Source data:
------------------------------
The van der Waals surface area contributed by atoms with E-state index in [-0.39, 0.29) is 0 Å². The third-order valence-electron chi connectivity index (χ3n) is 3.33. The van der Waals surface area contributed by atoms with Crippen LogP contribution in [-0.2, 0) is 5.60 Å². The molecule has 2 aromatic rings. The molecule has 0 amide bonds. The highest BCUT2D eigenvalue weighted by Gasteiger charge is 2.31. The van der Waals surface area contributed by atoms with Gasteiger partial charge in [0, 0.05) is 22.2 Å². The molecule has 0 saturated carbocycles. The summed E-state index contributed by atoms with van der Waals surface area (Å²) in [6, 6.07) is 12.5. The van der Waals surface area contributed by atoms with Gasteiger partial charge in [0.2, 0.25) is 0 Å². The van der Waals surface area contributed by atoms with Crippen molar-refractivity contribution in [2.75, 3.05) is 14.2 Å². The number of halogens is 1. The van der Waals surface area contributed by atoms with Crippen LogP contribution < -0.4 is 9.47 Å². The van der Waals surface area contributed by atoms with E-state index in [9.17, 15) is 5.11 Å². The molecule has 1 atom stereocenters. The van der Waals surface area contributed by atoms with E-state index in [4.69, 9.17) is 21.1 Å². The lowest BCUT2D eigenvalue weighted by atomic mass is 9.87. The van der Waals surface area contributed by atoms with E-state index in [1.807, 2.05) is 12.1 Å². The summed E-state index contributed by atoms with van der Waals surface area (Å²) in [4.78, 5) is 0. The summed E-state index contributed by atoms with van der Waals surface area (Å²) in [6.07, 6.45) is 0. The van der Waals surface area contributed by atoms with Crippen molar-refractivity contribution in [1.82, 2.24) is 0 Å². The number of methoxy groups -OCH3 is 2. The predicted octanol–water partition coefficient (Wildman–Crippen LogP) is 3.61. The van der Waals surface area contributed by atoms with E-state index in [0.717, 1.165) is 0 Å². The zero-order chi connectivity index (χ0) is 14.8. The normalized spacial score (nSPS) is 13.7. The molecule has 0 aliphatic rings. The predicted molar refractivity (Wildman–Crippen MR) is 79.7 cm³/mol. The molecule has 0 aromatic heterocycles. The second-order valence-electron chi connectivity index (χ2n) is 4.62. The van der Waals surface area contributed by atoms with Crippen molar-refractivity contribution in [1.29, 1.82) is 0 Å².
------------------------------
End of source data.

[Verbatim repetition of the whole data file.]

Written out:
The van der Waals surface area contributed by atoms with E-state index in [-0.39, 0.29) is 0 Å². The third-order valence-electron chi connectivity index (χ3n) is 3.33. The van der Waals surface area contributed by atoms with Crippen LogP contribution in [-0.2, 0) is 5.60 Å². The molecule has 2 aromatic rings. The molecule has 0 amide bonds. The highest BCUT2D eigenvalue weighted by Gasteiger charge is 2.31. The van der Waals surface area contributed by atoms with Gasteiger partial charge in [0, 0.05) is 22.2 Å². The molecule has 0 saturated carbocycles. The summed E-state index contributed by atoms with van der Waals surface area (Å²) in [6, 6.07) is 12.5. The van der Waals surface area contributed by atoms with Gasteiger partial charge in [0.2, 0.25) is 0 Å². The van der Waals surface area contributed by atoms with Crippen molar-refractivity contribution in [2.75, 3.05) is 14.2 Å². The number of halogens is 1. The van der Waals surface area contributed by atoms with Crippen LogP contribution < -0.4 is 9.47 Å². The van der Waals surface area contributed by atoms with E-state index in [9.17, 15) is 5.11 Å². The molecule has 1 atom stereocenters. The van der Waals surface area contributed by atoms with E-state index in [4.69, 9.17) is 21.1 Å². The lowest BCUT2D eigenvalue weighted by atomic mass is 9.87. The van der Waals surface area contributed by atoms with E-state index in [1.807, 2.05) is 12.1 Å². The summed E-state index contributed by atoms with van der Waals surface area (Å²) in [4.78, 5) is 0. The summed E-state index contributed by atoms with van der Waals surface area (Å²) in [6.07, 6.45) is 0. The van der Waals surface area contributed by atoms with Crippen molar-refractivity contribution in [1.82, 2.24) is 0 Å². The number of methoxy groups -OCH3 is 2. The predicted octanol–water partition coefficient (Wildman–Crippen LogP) is 3.61. The van der Waals surface area contributed by atoms with E-state index in [0.717, 1.165) is 0 Å². The zero-order chi connectivity index (χ0) is 14.8. The normalized spacial score (nSPS) is 13.7. The molecule has 0 aliphatic rings. The predicted molar refractivity (Wildman–Crippen MR) is 79.7 cm³/mol. The molecule has 0 aromatic heterocycles. The second-order valence-electron chi connectivity index (χ2n) is 4.62. The van der Waals surface area contributed by atoms with Crippen molar-refractivity contribution in [1.29, 1.82) is 0 Å².